Energy efficiency can be a tough sell. Providing detailed information about financial savings and environmental benefits doesn’t always motivate conservation. So when rational arguments don’t work, how can we influence energy behavior? Perhaps by creating an emotional response with inclusive and engaging public art installations, such as the upcoming Northeast Green Light Project.
Last summer, CEE sponsored Bicycling Counts, visual storyteller Arlene Birt's data-driven installation to illustrate the collective impact of individual energy actions. The project elicited a positive community response and inspired us to collaborate with other artists. We recognized public art as an opportunity to apply our on-the-ground knowledge of energy efficiency while gaining fresh perspective from public artists. Forecast Public Art helped us develop Art as Energy, a CEE-commissioned installation. We used a two-part application process to engage local artists interested in learning about energy and working with us to develop a public art project advancing energy efficiency and conservation.
After selecting promising candidates from an open call for talent, we designed an “Energy 101” workshop to teach these finalists about the energy system and electric grid, how buildings use energy, effective messaging, and human-building interaction. The resulting proposals (which we’ll share in a future post) demonstrated extensive research and creative problem-solving.
A jury including representatives from the Walker Art Center, The McKnight Foundation, Cuningham Group Architecture, the Bakken Museum, and Creative CityMaking selected Minneapolis sculptor James Brenner’s Northeast Green Light Project. The installation’s core of six light sculptures connect to a wireless data management system and will change color to represent progressive levels of energy conservation in the Holland neighborhood. When the community collectively saves enough energy to offset the high school’s use, the lamps will turn green. A number of CEE’s programs, including Home Energy Squad, One-Stop Efficiency Shop®, andEngineering Services, will work with Holland residents and stakeholders to help them reach this goal.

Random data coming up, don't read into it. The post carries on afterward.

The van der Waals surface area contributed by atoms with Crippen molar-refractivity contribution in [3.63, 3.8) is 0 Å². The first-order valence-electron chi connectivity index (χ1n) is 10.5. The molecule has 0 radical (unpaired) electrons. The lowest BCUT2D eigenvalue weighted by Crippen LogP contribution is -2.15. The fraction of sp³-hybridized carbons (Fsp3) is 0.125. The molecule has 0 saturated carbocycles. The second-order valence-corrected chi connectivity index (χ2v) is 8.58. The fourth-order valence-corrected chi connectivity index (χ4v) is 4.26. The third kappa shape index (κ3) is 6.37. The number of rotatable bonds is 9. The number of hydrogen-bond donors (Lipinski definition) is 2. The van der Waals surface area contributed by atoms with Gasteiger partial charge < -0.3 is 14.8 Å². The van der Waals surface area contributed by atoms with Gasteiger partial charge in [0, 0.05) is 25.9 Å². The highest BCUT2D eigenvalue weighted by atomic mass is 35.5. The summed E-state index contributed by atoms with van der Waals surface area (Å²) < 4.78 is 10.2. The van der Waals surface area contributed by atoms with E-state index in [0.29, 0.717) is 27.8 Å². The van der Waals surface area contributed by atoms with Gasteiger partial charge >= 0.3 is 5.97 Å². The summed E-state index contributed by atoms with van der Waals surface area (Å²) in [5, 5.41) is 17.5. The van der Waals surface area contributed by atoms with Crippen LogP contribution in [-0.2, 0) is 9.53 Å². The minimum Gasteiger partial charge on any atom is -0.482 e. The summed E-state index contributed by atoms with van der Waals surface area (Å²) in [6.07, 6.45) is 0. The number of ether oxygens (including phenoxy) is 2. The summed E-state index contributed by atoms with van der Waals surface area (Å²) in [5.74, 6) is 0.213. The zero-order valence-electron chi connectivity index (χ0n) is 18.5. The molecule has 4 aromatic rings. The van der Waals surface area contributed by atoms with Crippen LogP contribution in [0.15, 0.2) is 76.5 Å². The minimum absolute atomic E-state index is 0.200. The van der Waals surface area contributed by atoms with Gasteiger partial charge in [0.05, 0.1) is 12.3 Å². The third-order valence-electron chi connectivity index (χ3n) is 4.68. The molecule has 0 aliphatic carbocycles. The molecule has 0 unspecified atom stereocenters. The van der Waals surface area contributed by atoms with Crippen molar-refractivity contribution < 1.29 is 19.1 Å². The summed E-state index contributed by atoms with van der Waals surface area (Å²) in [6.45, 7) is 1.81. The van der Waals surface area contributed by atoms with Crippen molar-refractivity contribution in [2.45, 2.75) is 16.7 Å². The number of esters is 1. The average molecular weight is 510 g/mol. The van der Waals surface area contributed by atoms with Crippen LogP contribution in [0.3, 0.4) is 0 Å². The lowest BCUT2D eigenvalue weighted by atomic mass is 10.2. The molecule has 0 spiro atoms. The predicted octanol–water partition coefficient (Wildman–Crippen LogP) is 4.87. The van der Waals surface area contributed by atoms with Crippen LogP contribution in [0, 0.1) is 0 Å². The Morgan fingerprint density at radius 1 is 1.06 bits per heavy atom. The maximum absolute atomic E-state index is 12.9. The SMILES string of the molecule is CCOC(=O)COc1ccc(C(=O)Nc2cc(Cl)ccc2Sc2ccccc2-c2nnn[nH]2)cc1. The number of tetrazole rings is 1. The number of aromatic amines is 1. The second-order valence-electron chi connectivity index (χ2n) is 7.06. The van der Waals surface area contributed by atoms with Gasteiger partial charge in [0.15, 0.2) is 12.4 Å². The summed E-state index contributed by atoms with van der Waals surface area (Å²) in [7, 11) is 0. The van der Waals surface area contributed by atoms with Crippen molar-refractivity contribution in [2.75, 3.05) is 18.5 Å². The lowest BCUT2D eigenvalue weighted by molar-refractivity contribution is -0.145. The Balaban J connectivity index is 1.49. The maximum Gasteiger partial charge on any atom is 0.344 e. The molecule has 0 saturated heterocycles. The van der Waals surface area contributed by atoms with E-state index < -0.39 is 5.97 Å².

According to Sarah Schultz, Art as Energy jury member and Director of Education and Curator of Public Practice at the Walker Art Center, “the Green Light Project demonstrates the power of art to engage a whole community in the challenges we face today and inspires us to take action by making our collective efforts visible.” Partners will include the Holland Neighborhood Improvement Association, Edison High School, the Mississippi Watershed Management Organization, and Stantec design firm.
Jack Becker, Executive Director of Forecast Public Art and Public Art Review, noted “I'm particularly impressed with the way Brenner seamlessly integrated the Green Light Project into a much larger energy conservation initiative; sculpting the missions, energies, and talents of many to work toward a common goal. His skills as an artist, designer, and problem solver are matched by his leadership and sophistication as a community change agent—a rare and much-needed combination in a world that often views public art as simply bling in the landscape.”
This public art project has potential to engage the neighborhood and create quantifiable energy savings. A number of strategies effectively implement sustainability initiatives at the community level. Community-based social marketing moves beyond educational campaigns; removing barriers and providing community incentives to change behavior. And placemaking encourages individuals to take ownership over their neighborhoods, acting with the community in mind while advocating for larger scale projects and policies. These tactics require well-crafted messaging and on-the-ground efforts to spread the word and engage residents. We’ll apply them with the help of project partners and look forward to seeing the results.
Stay tuned for updates on the Northeast Green Light Project!
- Anna Jursik is a program assistant for the Innovation Exchange at the Center for Energy and Environment.
(Photo credits: James Brenner)